It began in 1784, when King Louis XVI of France gave 100 bound volumes to what was then known as the University of the State of Pennsylvania. Last year, a new round of bookish gifts to Penn from heads of state coincided with the Library’s 250th anniversary and the acquisition of its five-millionth volume.
nations—and, in some cases, their heads of state—responded to the personal
letters sent out by Penn President Judith Rodin, who invited them to help
celebrate the Library’s anniversary by contributing a gift of books. More
than 250 volumes and other gifts arrived, some with considerable fanfare.
King Fahd of Saudi Arabia sent two magnificent prints of the Koran—one
in Arabic and one in English—from the Royal Printworks, as well as a copy
of Rodin’s letter and the Saudi response written on a silver sculpture
of an open book. The Chinese ambassador (a Penn parent, incidentally)
presented a 101-volume encyclopedia. The United Kingdom’s consul general
presented 77 handcrafted volumes from the Folio Society. The king of Morocco
sent a jeweled ceremonial dagger, as well as two books.
For all the invocations of royalty, the method of selecting the 87 countries to whom Penn would send letters was thoroughly democratic: Each country that had registered an online visit to the Library was chosen (though not all responded).
“We knew that our Web-based digital library was a source for academic research from around the world,” said Dr. Paul Mosher, director of the Library. “And when we checked our log, which does not identify individual users but does indicate the ‘country domain’ for each visit, we were delighted to find over 85 countries on the list.”
Several heads of state wrote personal letters to accompany their gifts, some of which were carefully chosen. “The most meaningful to all of us are the things where there seems to clearly have been a thoughtful response, in a number of cases from the very person we wrote to,” noted Adam Corson-Finnerty, the Library’s director of development and external affairs.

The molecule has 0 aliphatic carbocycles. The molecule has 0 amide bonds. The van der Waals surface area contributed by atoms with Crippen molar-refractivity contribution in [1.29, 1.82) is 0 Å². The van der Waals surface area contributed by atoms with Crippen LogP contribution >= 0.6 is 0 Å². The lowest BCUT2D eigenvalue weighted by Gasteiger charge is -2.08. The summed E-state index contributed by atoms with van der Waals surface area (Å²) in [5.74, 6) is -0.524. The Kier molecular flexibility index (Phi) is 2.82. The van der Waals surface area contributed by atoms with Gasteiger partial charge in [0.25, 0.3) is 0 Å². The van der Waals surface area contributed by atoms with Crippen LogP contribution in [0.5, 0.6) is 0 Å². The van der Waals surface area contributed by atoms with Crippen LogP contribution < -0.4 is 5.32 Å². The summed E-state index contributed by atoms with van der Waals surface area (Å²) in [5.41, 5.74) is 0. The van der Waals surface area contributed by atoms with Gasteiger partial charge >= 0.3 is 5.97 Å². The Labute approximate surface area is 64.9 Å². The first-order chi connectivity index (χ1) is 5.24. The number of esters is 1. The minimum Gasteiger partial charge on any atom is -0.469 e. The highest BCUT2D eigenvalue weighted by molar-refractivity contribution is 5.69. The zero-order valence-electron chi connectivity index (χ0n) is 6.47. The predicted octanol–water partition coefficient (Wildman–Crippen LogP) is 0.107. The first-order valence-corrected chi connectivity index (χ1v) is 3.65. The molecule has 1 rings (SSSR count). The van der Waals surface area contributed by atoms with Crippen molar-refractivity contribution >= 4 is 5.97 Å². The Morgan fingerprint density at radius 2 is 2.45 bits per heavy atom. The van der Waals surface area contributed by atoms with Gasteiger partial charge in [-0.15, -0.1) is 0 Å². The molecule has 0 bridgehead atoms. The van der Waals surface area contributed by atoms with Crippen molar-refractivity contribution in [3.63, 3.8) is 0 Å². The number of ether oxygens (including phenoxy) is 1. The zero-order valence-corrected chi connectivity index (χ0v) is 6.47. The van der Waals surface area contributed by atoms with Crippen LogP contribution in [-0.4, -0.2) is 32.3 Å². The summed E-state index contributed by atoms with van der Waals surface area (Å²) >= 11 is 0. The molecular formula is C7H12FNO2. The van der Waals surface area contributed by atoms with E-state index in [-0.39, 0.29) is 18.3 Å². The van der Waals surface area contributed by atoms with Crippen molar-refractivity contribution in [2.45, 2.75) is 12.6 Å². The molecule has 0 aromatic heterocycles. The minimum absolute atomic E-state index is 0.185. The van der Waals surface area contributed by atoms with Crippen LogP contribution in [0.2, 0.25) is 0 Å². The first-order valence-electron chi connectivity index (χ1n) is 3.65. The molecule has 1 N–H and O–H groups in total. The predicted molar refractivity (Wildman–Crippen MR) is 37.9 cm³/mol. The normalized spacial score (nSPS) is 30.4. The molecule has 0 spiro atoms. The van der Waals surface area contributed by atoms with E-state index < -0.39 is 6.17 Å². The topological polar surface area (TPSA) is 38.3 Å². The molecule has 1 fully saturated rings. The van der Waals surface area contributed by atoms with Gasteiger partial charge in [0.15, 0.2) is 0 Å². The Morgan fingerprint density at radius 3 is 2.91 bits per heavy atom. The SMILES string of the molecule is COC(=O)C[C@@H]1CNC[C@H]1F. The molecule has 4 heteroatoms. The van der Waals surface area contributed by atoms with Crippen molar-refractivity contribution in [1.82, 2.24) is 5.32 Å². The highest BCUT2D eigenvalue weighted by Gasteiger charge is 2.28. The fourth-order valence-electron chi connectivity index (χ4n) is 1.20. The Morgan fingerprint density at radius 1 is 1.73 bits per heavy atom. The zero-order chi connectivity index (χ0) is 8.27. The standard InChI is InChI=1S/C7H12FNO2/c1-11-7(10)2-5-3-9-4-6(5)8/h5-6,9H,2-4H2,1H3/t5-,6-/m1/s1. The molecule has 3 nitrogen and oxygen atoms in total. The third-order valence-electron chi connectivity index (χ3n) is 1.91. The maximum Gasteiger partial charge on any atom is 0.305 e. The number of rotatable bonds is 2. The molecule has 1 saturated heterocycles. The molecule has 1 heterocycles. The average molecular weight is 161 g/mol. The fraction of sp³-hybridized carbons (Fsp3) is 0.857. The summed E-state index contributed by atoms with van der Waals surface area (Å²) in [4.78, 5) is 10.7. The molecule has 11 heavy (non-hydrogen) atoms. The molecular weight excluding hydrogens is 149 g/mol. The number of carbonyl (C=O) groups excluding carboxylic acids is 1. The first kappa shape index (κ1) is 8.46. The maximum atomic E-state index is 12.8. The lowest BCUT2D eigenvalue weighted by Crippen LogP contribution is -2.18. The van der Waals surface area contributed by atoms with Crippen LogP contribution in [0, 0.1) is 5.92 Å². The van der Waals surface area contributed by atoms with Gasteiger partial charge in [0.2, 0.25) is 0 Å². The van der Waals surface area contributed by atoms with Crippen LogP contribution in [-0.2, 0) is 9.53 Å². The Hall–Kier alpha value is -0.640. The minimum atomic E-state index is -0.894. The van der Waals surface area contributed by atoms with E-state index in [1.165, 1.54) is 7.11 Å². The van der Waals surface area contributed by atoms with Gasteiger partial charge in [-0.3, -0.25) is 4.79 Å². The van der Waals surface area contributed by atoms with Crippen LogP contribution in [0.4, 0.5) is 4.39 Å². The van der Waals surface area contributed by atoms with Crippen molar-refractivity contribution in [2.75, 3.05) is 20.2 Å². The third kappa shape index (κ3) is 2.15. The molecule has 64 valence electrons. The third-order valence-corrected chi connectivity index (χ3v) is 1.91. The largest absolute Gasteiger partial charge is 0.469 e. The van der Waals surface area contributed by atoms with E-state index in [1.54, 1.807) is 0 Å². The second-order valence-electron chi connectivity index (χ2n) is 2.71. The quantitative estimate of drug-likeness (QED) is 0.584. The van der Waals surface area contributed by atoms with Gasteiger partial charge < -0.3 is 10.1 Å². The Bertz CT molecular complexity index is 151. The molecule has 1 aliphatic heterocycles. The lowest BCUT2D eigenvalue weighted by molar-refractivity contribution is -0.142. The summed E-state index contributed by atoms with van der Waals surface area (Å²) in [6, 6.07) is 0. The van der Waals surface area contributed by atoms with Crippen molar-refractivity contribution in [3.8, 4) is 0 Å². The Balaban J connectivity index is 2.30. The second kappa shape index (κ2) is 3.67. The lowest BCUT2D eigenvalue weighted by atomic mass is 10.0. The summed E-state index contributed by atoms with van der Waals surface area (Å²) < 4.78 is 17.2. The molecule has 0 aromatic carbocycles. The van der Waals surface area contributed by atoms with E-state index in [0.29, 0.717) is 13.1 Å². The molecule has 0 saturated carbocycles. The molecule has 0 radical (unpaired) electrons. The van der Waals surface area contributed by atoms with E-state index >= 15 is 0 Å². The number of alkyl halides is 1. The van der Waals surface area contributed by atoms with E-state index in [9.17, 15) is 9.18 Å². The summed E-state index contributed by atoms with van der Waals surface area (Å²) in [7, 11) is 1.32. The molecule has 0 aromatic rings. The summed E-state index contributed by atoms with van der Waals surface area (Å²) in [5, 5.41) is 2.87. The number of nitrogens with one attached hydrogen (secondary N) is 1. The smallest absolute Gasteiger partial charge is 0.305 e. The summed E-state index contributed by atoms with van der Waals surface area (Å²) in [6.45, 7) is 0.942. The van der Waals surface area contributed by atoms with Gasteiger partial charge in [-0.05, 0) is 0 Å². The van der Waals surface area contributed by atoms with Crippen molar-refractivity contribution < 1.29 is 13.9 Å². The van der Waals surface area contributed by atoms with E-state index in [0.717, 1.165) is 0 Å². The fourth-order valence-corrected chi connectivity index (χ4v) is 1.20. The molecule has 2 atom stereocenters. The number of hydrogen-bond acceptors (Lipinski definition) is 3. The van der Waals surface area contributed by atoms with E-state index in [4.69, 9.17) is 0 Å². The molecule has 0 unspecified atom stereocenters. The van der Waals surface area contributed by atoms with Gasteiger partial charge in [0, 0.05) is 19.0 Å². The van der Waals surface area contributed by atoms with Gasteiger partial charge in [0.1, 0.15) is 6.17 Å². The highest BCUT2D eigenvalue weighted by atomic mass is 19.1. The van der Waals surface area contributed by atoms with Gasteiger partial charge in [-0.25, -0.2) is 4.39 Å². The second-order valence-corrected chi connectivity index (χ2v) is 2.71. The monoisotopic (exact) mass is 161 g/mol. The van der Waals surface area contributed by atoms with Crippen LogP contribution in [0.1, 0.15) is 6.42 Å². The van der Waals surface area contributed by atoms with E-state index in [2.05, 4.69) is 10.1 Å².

“I am not at all used to being compared to Louis XVI,” wrote Adolf Ogi, president of the Swiss Confederation. “As a matter of fact, I would rather prefer to keep my head!”
After acknowledging that he had wondered whether it would be “possible to find a book that you do not already have,” Ogi informed Rodin that he was sending a copy of Collection Schauenburg, containing “some of the most remarkable maps of early modern Switzerland to survive.”
Ogi also wrote that Rodin’s “generous comparison with your early benefactor”—Louis XVI—“did not move me as much as the fact that you were writing from Philadelphia. We still remember here that Switzerland was much present there in the minds of the framers of your Constitution and of the first congressmen under the Constitution. Having given something, we were glad to get a return when we borrowed American elements for our Constitution of 1848 … We have nothing honorable to refuse, therefore, to our friends in such a city.”
He concluded by assuring her that he was personally “as committed to your creed as ever you can be: LEGES SINE MORIBUS VANAE!”
Jean Chrétien, the prime minister of Canada, noted in a handwritten letter that the subject of one of his two chosen gifts, Sir Wilfred Laurier and the Romance of Canada, “continues to be a source of inspiration for me and for many Canadians.”
To help put its collection over the five-million hump, the Library acquired a first edition of the Hagadah, printed in Amsterdam in 1695 and containing the first printed Hebrew map to appear in a Hebrew book; a virtual book, Race and the Writing of History: Riddling the Sphinx, by Dr. Maghan Keita; a 172-CD set of the complete works of Johann Sebastian Bach; and a copy of the original research paper that led to the 2000 Nobel Prize for Dr. Alan G. MacDiarmid, the Blanchard Professor of Chemistry [“Gazetteer,” November/December].
“It was only eight years ago that we celebrated four million, and now we’re at five,” said Corson-Finnerty. “We always treat that as a special occasion, and we often will acquire some special things just to say, ‘Well, this is one of our five-millionth volumes.’”
For this milestone, some of the volumes that the Library received are special indeed.
“Many people have said to us, ‘We know that the University of Pennsylvania is a very important university, and therefore we want to respond appropriately,’” said Corson-Finnerty. “That’s why we got the kind of response we got.”